Enter two weeks ago...

The kid turned the corner on craziness! He started to say, NO!, to everything, hit, kicked, ran away, or just, did it anyway--whatever 'it' was that I told him not to do or to stop doing. After a week of the over-the-top naughty behavior and stubborn assertion of his independence, I found myself exhausted and lost for a 'fix'. Taking away toys or his tablet stopped being effective. He basically laughs in my face about EVERYTHING!

It turns out, the reason you hear, 'Four is worse than three,' is because this new feeling of being a big kid takes over. Which, has clearly happened for my now four-year-old.

The truth is, I get it. After only two days of being four, the big guy walks around with a newfound proudness. He keeps announcing he is four, the proves it by doing something on his own, or telling me how he can do it on his own because he is four. He picks out his clothes for school, puts on his one shoes, helps make his breakfast, gets his own cup of water, and even picks up his toys without being asked.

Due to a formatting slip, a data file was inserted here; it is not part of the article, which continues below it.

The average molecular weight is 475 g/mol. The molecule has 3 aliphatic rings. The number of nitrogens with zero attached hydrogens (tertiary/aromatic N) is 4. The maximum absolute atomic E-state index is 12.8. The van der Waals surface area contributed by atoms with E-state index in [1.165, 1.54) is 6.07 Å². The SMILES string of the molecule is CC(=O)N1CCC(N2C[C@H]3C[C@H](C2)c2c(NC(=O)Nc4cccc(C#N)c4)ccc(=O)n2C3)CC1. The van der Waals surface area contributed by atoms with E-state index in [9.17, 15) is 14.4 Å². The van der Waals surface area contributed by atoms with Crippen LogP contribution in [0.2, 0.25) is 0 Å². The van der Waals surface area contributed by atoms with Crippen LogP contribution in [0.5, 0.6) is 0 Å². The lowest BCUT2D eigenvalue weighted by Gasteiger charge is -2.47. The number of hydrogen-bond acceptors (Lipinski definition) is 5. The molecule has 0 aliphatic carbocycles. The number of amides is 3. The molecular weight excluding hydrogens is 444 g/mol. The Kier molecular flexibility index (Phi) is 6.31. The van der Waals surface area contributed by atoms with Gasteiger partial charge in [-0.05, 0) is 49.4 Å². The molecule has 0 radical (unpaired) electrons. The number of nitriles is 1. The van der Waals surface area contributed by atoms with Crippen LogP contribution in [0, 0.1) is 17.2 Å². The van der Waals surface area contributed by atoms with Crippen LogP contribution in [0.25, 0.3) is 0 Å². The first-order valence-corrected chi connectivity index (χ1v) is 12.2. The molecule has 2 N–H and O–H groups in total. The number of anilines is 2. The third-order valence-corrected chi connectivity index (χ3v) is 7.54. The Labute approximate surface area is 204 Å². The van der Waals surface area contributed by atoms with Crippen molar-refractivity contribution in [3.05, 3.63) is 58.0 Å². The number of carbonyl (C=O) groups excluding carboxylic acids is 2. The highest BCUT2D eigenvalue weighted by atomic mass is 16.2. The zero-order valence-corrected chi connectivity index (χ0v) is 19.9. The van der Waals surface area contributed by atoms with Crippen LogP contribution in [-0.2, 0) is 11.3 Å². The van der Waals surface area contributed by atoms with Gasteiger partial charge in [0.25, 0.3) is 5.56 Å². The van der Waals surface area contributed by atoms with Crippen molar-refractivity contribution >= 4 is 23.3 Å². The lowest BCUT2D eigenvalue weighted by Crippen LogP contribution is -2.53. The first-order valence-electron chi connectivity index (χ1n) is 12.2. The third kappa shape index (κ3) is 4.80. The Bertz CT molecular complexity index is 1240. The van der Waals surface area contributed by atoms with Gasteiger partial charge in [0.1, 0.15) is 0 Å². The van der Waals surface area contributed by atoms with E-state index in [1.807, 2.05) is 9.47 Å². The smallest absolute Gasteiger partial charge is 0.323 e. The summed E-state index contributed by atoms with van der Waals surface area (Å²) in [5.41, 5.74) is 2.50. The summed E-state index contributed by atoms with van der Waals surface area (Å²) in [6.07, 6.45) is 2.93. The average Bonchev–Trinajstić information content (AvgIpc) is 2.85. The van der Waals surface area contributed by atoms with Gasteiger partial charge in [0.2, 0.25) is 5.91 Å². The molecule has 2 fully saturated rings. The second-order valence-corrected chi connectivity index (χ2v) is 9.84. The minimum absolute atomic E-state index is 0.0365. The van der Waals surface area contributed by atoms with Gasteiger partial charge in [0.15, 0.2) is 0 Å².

He also, fights to cross the street without holding my hand, won't take a nap or have rest time with a fight, refuses to eat dinners that aren't what he wants, and won't stop doing something until he is ready, regardless of how many times he asked. Just today, when I said, No Way, to a request for candy, he found a way.


We keep his candy on the refrigerator. At least he's resourceful.


Completely drained by the crazy behavior, I called a girlfriend and said, I'm losing it over here, my awesome little guy has turned into a terror. HELP! 

That's when she said two magical words; Time Out.

I don't know why I did't think of that. I was just so shocked by the crazy behavior, I guess I thought it would go away as fast as it came. So much for that.

There is such an ebb and flow when it comes to littles. They really do need their independence to learn life skills and gain a sense of self and self-worth. Unfortunately, most of the time, it's at the expense of parent's sanity and/or patience.

Even though it's back to time-outs and battles of wits and endurance, I do see how the hard work pays off. He is such a great kid, most of the time, because I don't back down when times get tough. That's a big part of what parenting is. Taking the time to guide and nurture your child, even when it sucks.

Four, here we come.










Disclaimer

We are FAR from childhood development professionals. We cannot and will not be held responsible if you take us seriously. Especially because we don't even take ourselves seriously.